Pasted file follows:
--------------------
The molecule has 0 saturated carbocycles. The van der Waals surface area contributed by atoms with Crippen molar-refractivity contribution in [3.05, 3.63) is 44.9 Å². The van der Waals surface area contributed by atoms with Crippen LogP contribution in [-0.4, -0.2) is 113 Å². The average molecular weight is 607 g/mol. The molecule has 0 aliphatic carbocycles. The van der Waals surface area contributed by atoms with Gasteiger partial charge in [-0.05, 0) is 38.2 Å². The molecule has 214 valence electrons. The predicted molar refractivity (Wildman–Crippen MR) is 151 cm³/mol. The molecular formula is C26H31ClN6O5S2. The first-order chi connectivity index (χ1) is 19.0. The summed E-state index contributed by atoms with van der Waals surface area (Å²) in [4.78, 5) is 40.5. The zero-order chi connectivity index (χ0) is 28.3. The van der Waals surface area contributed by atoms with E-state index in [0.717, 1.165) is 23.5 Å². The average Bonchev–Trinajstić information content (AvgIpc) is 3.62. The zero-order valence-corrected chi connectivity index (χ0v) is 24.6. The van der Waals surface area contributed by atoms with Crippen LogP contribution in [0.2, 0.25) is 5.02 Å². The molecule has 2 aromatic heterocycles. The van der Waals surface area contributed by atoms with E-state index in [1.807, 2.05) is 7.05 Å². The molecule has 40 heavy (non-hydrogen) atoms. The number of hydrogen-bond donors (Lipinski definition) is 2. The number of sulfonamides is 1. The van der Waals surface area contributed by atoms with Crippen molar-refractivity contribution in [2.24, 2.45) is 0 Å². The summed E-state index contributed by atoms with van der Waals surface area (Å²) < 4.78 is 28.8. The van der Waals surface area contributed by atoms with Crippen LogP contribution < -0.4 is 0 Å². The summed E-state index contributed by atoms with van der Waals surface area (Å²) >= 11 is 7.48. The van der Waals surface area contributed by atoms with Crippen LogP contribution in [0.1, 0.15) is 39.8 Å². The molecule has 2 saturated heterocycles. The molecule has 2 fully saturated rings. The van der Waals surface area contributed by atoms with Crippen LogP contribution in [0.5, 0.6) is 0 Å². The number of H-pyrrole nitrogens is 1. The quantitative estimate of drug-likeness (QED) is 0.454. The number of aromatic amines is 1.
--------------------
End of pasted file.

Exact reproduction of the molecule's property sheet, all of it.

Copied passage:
The molecule has 0 saturated carbocycles. The van der Waals surface area contributed by atoms with Crippen molar-refractivity contribution in [3.05, 3.63) is 44.9 Å². The van der Waals surface area contributed by atoms with Crippen LogP contribution in [-0.4, -0.2) is 113 Å². The average molecular weight is 607 g/mol. The molecule has 0 aliphatic carbocycles. The van der Waals surface area contributed by atoms with Gasteiger partial charge in [-0.05, 0) is 38.2 Å². The molecule has 214 valence electrons. The predicted molar refractivity (Wildman–Crippen MR) is 151 cm³/mol. The molecular formula is C26H31ClN6O5S2. The first-order chi connectivity index (χ1) is 19.0. The summed E-state index contributed by atoms with van der Waals surface area (Å²) in [4.78, 5) is 40.5. The zero-order chi connectivity index (χ0) is 28.3. The van der Waals surface area contributed by atoms with E-state index in [0.717, 1.165) is 23.5 Å². The average Bonchev–Trinajstić information content (AvgIpc) is 3.62. The zero-order valence-corrected chi connectivity index (χ0v) is 24.6. The van der Waals surface area contributed by atoms with Crippen LogP contribution in [0.2, 0.25) is 5.02 Å². The molecule has 2 aromatic heterocycles. The van der Waals surface area contributed by atoms with E-state index in [1.807, 2.05) is 7.05 Å². The molecule has 40 heavy (non-hydrogen) atoms. The number of hydrogen-bond donors (Lipinski definition) is 2. The number of sulfonamides is 1. The van der Waals surface area contributed by atoms with Crippen molar-refractivity contribution in [2.24, 2.45) is 0 Å². The summed E-state index contributed by atoms with van der Waals surface area (Å²) < 4.78 is 28.8. The van der Waals surface area contributed by atoms with Crippen LogP contribution < -0.4 is 0 Å². The summed E-state index contributed by atoms with van der Waals surface area (Å²) >= 11 is 7.48. The van der Waals surface area contributed by atoms with Crippen LogP contribution in [0.1, 0.15) is 39.8 Å². The molecule has 2 saturated heterocycles. The molecule has 2 fully saturated rings. The van der Waals surface area contributed by atoms with Crippen LogP contribution in [0.5, 0.6) is 0 Å². The number of H-pyrrole nitrogens is 1. The quantitative estimate of drug-likeness (QED) is 0.454. The number of aromatic amines is 1.